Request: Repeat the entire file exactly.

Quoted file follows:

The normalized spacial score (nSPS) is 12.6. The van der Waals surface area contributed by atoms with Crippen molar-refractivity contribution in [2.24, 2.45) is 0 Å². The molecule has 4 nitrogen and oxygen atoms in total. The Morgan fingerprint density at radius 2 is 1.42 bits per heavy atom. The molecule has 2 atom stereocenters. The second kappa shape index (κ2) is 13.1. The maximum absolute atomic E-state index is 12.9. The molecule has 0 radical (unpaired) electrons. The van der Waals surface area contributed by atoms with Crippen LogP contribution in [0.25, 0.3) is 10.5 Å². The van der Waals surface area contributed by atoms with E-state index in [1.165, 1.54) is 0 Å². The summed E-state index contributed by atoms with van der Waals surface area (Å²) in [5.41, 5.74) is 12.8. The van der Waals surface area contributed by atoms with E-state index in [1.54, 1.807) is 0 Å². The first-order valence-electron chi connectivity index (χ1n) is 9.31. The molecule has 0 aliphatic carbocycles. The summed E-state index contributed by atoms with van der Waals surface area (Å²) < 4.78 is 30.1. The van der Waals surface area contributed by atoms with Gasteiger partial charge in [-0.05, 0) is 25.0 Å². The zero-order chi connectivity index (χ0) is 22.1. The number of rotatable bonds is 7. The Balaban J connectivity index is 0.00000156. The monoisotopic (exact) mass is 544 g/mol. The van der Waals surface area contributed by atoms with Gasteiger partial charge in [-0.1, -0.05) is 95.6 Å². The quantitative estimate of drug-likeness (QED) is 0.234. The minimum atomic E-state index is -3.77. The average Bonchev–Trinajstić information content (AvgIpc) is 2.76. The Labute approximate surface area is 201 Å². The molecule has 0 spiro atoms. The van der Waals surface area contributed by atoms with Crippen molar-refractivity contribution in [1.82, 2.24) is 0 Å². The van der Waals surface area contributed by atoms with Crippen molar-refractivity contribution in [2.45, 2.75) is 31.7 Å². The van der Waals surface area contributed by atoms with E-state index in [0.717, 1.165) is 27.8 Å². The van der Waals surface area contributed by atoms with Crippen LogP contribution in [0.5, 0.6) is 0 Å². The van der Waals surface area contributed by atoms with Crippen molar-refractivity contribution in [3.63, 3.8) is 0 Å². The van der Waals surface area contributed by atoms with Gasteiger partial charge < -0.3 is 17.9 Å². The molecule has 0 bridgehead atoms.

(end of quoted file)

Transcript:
The normalized spacial score (nSPS) is 12.6. The van der Waals surface area contributed by atoms with Crippen molar-refractivity contribution in [2.24, 2.45) is 0 Å². The molecule has 4 nitrogen and oxygen atoms in total. The Morgan fingerprint density at radius 2 is 1.42 bits per heavy atom. The molecule has 2 atom stereocenters. The second kappa shape index (κ2) is 13.1. The maximum absolute atomic E-state index is 12.9. The molecule has 0 radical (unpaired) electrons. The van der Waals surface area contributed by atoms with Crippen LogP contribution in [0.25, 0.3) is 10.5 Å². The van der Waals surface area contributed by atoms with E-state index in [1.165, 1.54) is 0 Å². The summed E-state index contributed by atoms with van der Waals surface area (Å²) in [5.41, 5.74) is 12.8. The van der Waals surface area contributed by atoms with E-state index in [1.54, 1.807) is 0 Å². The first-order valence-electron chi connectivity index (χ1n) is 9.31. The molecule has 0 aliphatic carbocycles. The summed E-state index contributed by atoms with van der Waals surface area (Å²) < 4.78 is 30.1. The van der Waals surface area contributed by atoms with Gasteiger partial charge in [-0.05, 0) is 25.0 Å². The zero-order chi connectivity index (χ0) is 22.1. The number of rotatable bonds is 7. The Balaban J connectivity index is 0.00000156. The monoisotopic (exact) mass is 544 g/mol. The van der Waals surface area contributed by atoms with Gasteiger partial charge in [-0.1, -0.05) is 95.6 Å². The quantitative estimate of drug-likeness (QED) is 0.234. The minimum atomic E-state index is -3.77. The average Bonchev–Trinajstić information content (AvgIpc) is 2.76. The Labute approximate surface area is 201 Å². The molecule has 0 spiro atoms. The van der Waals surface area contributed by atoms with Crippen molar-refractivity contribution in [1.82, 2.24) is 0 Å². The van der Waals surface area contributed by atoms with Crippen molar-refractivity contribution in [2.45, 2.75) is 31.7 Å². The van der Waals surface area contributed by atoms with E-state index in [0.717, 1.165) is 27.8 Å². The van der Waals surface area contributed by atoms with Crippen LogP contribution in [0.5, 0.6) is 0 Å². The van der Waals surface area contributed by atoms with Crippen molar-refractivity contribution in [3.63, 3.8) is 0 Å². The van der Waals surface area contributed by atoms with Gasteiger partial charge < -0.3 is 17.9 Å². The molecule has 0 bridgehead atoms.